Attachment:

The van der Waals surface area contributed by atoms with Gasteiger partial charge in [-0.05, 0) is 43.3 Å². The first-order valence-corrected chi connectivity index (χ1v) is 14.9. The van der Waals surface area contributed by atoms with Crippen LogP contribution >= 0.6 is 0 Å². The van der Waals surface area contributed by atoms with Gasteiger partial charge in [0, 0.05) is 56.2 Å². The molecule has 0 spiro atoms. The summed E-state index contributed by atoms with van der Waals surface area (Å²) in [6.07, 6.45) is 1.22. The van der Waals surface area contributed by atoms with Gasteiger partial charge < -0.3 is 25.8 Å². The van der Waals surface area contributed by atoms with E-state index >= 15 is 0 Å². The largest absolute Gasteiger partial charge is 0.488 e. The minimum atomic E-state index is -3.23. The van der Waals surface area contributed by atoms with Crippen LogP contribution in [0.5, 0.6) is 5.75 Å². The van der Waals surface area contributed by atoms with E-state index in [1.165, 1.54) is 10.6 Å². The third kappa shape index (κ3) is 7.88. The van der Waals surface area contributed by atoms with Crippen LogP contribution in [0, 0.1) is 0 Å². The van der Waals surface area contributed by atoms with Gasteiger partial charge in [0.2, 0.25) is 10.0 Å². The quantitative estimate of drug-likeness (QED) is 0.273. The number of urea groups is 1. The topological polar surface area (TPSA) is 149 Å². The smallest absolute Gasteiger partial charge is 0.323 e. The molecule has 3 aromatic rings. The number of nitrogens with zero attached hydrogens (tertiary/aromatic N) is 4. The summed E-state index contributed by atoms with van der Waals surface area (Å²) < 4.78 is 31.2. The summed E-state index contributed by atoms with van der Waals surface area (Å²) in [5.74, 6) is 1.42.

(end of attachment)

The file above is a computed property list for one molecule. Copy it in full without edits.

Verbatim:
The van der Waals surface area contributed by atoms with Gasteiger partial charge in [-0.05, 0) is 43.3 Å². The first-order valence-corrected chi connectivity index (χ1v) is 14.9. The van der Waals surface area contributed by atoms with Crippen LogP contribution >= 0.6 is 0 Å². The van der Waals surface area contributed by atoms with Gasteiger partial charge in [0, 0.05) is 56.2 Å². The molecule has 0 spiro atoms. The summed E-state index contributed by atoms with van der Waals surface area (Å²) in [6.07, 6.45) is 1.22. The van der Waals surface area contributed by atoms with Gasteiger partial charge < -0.3 is 25.8 Å². The van der Waals surface area contributed by atoms with E-state index >= 15 is 0 Å². The largest absolute Gasteiger partial charge is 0.488 e. The minimum atomic E-state index is -3.23. The van der Waals surface area contributed by atoms with Crippen LogP contribution in [0.5, 0.6) is 5.75 Å². The van der Waals surface area contributed by atoms with E-state index in [1.165, 1.54) is 10.6 Å². The third kappa shape index (κ3) is 7.88. The van der Waals surface area contributed by atoms with Crippen LogP contribution in [0, 0.1) is 0 Å². The van der Waals surface area contributed by atoms with Gasteiger partial charge in [0.2, 0.25) is 10.0 Å². The quantitative estimate of drug-likeness (QED) is 0.273. The number of urea groups is 1. The topological polar surface area (TPSA) is 149 Å². The smallest absolute Gasteiger partial charge is 0.323 e. The molecule has 3 aromatic rings. The number of nitrogens with zero attached hydrogens (tertiary/aromatic N) is 4. The summed E-state index contributed by atoms with van der Waals surface area (Å²) < 4.78 is 31.2. The summed E-state index contributed by atoms with van der Waals surface area (Å²) in [5.74, 6) is 1.42.